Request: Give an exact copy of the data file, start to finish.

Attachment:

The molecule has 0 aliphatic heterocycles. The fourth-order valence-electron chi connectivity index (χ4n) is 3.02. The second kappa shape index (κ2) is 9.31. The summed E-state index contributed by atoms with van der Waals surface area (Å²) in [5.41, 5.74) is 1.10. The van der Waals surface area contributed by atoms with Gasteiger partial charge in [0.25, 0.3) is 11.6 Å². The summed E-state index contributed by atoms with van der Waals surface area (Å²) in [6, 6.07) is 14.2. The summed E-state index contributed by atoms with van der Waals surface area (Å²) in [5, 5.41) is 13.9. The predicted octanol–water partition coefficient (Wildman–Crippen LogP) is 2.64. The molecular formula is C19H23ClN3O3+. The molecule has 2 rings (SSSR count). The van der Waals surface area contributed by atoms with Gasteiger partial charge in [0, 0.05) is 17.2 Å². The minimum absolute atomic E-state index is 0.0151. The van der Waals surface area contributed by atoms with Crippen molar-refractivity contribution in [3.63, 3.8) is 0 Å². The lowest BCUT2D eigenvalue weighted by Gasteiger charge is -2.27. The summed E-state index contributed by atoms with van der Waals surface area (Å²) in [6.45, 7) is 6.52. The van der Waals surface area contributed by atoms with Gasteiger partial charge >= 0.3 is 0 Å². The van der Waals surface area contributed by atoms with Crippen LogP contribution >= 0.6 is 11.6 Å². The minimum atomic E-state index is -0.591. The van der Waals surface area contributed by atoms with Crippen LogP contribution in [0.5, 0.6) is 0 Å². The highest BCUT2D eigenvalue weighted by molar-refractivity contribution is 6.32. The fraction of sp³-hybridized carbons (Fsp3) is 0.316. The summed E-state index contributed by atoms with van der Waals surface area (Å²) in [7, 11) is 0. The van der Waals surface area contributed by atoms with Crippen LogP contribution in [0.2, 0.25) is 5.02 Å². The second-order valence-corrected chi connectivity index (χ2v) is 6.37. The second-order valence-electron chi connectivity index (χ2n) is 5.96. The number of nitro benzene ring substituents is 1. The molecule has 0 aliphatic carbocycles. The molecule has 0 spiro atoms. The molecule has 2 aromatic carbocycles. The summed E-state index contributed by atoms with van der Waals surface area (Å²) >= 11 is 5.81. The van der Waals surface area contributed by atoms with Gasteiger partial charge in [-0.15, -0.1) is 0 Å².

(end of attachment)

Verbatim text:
The molecule has 0 aliphatic heterocycles. The fourth-order valence-electron chi connectivity index (χ4n) is 3.02. The second kappa shape index (κ2) is 9.31. The summed E-state index contributed by atoms with van der Waals surface area (Å²) in [5.41, 5.74) is 1.10. The van der Waals surface area contributed by atoms with Gasteiger partial charge in [0.25, 0.3) is 11.6 Å². The summed E-state index contributed by atoms with van der Waals surface area (Å²) in [6, 6.07) is 14.2. The summed E-state index contributed by atoms with van der Waals surface area (Å²) in [5, 5.41) is 13.9. The predicted octanol–water partition coefficient (Wildman–Crippen LogP) is 2.64. The molecular formula is C19H23ClN3O3+. The molecule has 2 rings (SSSR count). The van der Waals surface area contributed by atoms with Gasteiger partial charge in [0, 0.05) is 17.2 Å². The minimum absolute atomic E-state index is 0.0151. The van der Waals surface area contributed by atoms with Crippen molar-refractivity contribution in [3.63, 3.8) is 0 Å². The lowest BCUT2D eigenvalue weighted by Gasteiger charge is -2.27. The summed E-state index contributed by atoms with van der Waals surface area (Å²) in [6.45, 7) is 6.52. The van der Waals surface area contributed by atoms with Gasteiger partial charge >= 0.3 is 0 Å². The van der Waals surface area contributed by atoms with Crippen LogP contribution >= 0.6 is 11.6 Å². The minimum atomic E-state index is -0.591. The van der Waals surface area contributed by atoms with Crippen LogP contribution in [0.5, 0.6) is 0 Å². The highest BCUT2D eigenvalue weighted by molar-refractivity contribution is 6.32. The fraction of sp³-hybridized carbons (Fsp3) is 0.316. The summed E-state index contributed by atoms with van der Waals surface area (Å²) in [7, 11) is 0. The van der Waals surface area contributed by atoms with Crippen LogP contribution in [0.2, 0.25) is 5.02 Å². The second-order valence-corrected chi connectivity index (χ2v) is 6.37. The second-order valence-electron chi connectivity index (χ2n) is 5.96. The number of nitro benzene ring substituents is 1. The molecule has 0 aliphatic carbocycles. The molecule has 0 spiro atoms. The molecule has 2 aromatic carbocycles. The summed E-state index contributed by atoms with van der Waals surface area (Å²) >= 11 is 5.81. The van der Waals surface area contributed by atoms with Gasteiger partial charge in [-0.15, -0.1) is 0 Å².